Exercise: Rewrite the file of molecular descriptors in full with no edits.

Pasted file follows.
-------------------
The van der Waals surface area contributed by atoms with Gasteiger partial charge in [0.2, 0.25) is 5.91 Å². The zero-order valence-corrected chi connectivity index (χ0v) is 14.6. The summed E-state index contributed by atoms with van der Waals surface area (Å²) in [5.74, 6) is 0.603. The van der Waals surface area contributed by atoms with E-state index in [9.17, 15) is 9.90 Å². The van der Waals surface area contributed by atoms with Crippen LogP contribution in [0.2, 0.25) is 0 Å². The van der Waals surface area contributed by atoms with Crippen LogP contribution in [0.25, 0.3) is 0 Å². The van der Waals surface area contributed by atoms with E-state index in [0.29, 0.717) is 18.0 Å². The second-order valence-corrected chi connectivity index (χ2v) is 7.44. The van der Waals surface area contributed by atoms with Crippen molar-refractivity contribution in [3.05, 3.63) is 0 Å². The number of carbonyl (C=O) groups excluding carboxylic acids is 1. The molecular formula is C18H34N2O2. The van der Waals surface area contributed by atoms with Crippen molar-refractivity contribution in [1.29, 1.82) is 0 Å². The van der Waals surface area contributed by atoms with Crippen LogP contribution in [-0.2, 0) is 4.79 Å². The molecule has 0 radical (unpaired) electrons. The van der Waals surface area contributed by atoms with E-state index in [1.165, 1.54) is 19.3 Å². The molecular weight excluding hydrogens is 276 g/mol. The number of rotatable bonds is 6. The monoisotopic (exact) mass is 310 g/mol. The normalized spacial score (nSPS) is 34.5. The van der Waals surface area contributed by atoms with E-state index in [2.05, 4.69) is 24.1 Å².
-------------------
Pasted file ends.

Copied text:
The van der Waals surface area contributed by atoms with Gasteiger partial charge in [0.2, 0.25) is 5.91 Å². The zero-order valence-corrected chi connectivity index (χ0v) is 14.6. The summed E-state index contributed by atoms with van der Waals surface area (Å²) in [5.74, 6) is 0.603. The van der Waals surface area contributed by atoms with E-state index in [9.17, 15) is 9.90 Å². The van der Waals surface area contributed by atoms with Crippen LogP contribution in [0.2, 0.25) is 0 Å². The van der Waals surface area contributed by atoms with Crippen LogP contribution in [0.25, 0.3) is 0 Å². The van der Waals surface area contributed by atoms with E-state index in [0.29, 0.717) is 18.0 Å². The second-order valence-corrected chi connectivity index (χ2v) is 7.44. The van der Waals surface area contributed by atoms with Crippen molar-refractivity contribution in [3.05, 3.63) is 0 Å². The number of carbonyl (C=O) groups excluding carboxylic acids is 1. The molecular formula is C18H34N2O2. The van der Waals surface area contributed by atoms with Crippen molar-refractivity contribution in [1.29, 1.82) is 0 Å². The van der Waals surface area contributed by atoms with Crippen LogP contribution in [-0.2, 0) is 4.79 Å². The molecule has 0 radical (unpaired) electrons. The van der Waals surface area contributed by atoms with E-state index in [1.165, 1.54) is 19.3 Å². The molecular weight excluding hydrogens is 276 g/mol. The number of rotatable bonds is 6. The monoisotopic (exact) mass is 310 g/mol. The normalized spacial score (nSPS) is 34.5. The van der Waals surface area contributed by atoms with E-state index in [2.05, 4.69) is 24.1 Å².